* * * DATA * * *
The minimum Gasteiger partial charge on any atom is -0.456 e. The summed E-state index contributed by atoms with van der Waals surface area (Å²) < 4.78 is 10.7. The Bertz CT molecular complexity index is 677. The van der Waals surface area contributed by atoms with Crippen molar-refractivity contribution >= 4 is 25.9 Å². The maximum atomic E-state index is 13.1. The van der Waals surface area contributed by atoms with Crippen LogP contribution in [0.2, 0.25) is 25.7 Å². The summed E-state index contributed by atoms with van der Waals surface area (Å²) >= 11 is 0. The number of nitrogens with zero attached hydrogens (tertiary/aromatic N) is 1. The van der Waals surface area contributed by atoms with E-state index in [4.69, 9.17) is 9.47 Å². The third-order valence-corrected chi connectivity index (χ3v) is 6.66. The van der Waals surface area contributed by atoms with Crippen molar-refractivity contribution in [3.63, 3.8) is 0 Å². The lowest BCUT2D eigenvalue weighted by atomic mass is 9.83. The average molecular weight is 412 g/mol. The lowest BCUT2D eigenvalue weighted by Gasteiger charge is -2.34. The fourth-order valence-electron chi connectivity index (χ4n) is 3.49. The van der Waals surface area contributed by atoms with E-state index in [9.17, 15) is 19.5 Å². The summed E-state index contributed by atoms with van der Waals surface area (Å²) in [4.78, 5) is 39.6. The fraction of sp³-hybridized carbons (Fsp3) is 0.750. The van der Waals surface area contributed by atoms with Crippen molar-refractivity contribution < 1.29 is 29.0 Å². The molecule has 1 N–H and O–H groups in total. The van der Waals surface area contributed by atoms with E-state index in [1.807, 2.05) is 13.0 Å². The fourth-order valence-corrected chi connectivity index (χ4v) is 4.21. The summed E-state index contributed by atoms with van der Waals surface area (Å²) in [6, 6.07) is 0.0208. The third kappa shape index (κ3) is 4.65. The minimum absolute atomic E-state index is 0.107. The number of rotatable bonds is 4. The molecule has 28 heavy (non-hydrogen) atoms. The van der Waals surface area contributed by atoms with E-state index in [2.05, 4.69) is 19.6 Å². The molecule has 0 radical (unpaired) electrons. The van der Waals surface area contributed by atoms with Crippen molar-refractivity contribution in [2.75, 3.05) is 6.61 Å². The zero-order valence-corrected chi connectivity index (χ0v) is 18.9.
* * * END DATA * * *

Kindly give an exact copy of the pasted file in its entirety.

The minimum Gasteiger partial charge on any atom is -0.456 e. The summed E-state index contributed by atoms with van der Waals surface area (Å²) < 4.78 is 10.7. The Bertz CT molecular complexity index is 677. The van der Waals surface area contributed by atoms with Crippen molar-refractivity contribution >= 4 is 25.9 Å². The maximum atomic E-state index is 13.1. The van der Waals surface area contributed by atoms with Crippen LogP contribution in [0.2, 0.25) is 25.7 Å². The summed E-state index contributed by atoms with van der Waals surface area (Å²) >= 11 is 0. The number of nitrogens with zero attached hydrogens (tertiary/aromatic N) is 1. The van der Waals surface area contributed by atoms with E-state index in [4.69, 9.17) is 9.47 Å². The third-order valence-corrected chi connectivity index (χ3v) is 6.66. The van der Waals surface area contributed by atoms with Crippen molar-refractivity contribution in [3.63, 3.8) is 0 Å². The lowest BCUT2D eigenvalue weighted by atomic mass is 9.83. The average molecular weight is 412 g/mol. The lowest BCUT2D eigenvalue weighted by Gasteiger charge is -2.34. The fourth-order valence-electron chi connectivity index (χ4n) is 3.49. The van der Waals surface area contributed by atoms with E-state index in [9.17, 15) is 19.5 Å². The summed E-state index contributed by atoms with van der Waals surface area (Å²) in [4.78, 5) is 39.6. The fraction of sp³-hybridized carbons (Fsp3) is 0.750. The van der Waals surface area contributed by atoms with Crippen molar-refractivity contribution < 1.29 is 29.0 Å². The molecule has 1 N–H and O–H groups in total. The van der Waals surface area contributed by atoms with E-state index in [1.807, 2.05) is 13.0 Å². The fourth-order valence-corrected chi connectivity index (χ4v) is 4.21. The summed E-state index contributed by atoms with van der Waals surface area (Å²) in [6, 6.07) is 0.0208. The third kappa shape index (κ3) is 4.65. The minimum absolute atomic E-state index is 0.107. The number of rotatable bonds is 4. The molecule has 28 heavy (non-hydrogen) atoms. The van der Waals surface area contributed by atoms with E-state index in [2.05, 4.69) is 19.6 Å². The molecule has 0 radical (unpaired) electrons. The van der Waals surface area contributed by atoms with Crippen molar-refractivity contribution in [2.75, 3.05) is 6.61 Å². The zero-order valence-corrected chi connectivity index (χ0v) is 18.9.